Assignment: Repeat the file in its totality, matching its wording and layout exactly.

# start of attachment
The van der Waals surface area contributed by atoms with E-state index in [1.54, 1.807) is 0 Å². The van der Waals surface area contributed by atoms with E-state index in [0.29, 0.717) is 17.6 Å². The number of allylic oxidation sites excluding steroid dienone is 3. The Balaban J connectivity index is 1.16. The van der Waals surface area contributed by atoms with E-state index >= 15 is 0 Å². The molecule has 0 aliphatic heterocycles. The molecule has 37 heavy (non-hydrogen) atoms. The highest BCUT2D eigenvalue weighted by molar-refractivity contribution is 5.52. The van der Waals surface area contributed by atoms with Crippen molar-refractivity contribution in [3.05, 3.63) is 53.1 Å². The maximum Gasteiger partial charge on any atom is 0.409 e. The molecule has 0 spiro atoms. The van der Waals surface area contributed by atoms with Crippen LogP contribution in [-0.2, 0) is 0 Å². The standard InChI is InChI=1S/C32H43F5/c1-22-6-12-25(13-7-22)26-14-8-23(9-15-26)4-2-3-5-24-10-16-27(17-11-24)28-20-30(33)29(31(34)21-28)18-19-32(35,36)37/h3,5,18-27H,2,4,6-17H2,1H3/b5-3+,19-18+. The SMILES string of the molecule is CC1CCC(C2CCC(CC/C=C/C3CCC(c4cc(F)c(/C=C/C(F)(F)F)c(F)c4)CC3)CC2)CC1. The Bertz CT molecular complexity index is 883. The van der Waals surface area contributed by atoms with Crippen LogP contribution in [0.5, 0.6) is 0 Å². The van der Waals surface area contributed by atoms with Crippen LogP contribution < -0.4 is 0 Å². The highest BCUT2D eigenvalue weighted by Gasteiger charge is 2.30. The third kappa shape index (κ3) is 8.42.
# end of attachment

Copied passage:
The van der Waals surface area contributed by atoms with E-state index in [1.54, 1.807) is 0 Å². The van der Waals surface area contributed by atoms with E-state index in [0.29, 0.717) is 17.6 Å². The number of allylic oxidation sites excluding steroid dienone is 3. The Balaban J connectivity index is 1.16. The van der Waals surface area contributed by atoms with E-state index >= 15 is 0 Å². The molecule has 0 aliphatic heterocycles. The molecule has 37 heavy (non-hydrogen) atoms. The highest BCUT2D eigenvalue weighted by molar-refractivity contribution is 5.52. The van der Waals surface area contributed by atoms with Crippen molar-refractivity contribution in [3.05, 3.63) is 53.1 Å². The maximum Gasteiger partial charge on any atom is 0.409 e. The molecule has 0 spiro atoms. The van der Waals surface area contributed by atoms with Crippen LogP contribution in [-0.2, 0) is 0 Å². The standard InChI is InChI=1S/C32H43F5/c1-22-6-12-25(13-7-22)26-14-8-23(9-15-26)4-2-3-5-24-10-16-27(17-11-24)28-20-30(33)29(31(34)21-28)18-19-32(35,36)37/h3,5,18-27H,2,4,6-17H2,1H3/b5-3+,19-18+. The SMILES string of the molecule is CC1CCC(C2CCC(CC/C=C/C3CCC(c4cc(F)c(/C=C/C(F)(F)F)c(F)c4)CC3)CC2)CC1. The Bertz CT molecular complexity index is 883. The van der Waals surface area contributed by atoms with Crippen LogP contribution in [0.5, 0.6) is 0 Å². The van der Waals surface area contributed by atoms with Crippen LogP contribution < -0.4 is 0 Å². The highest BCUT2D eigenvalue weighted by Gasteiger charge is 2.30. The third kappa shape index (κ3) is 8.42.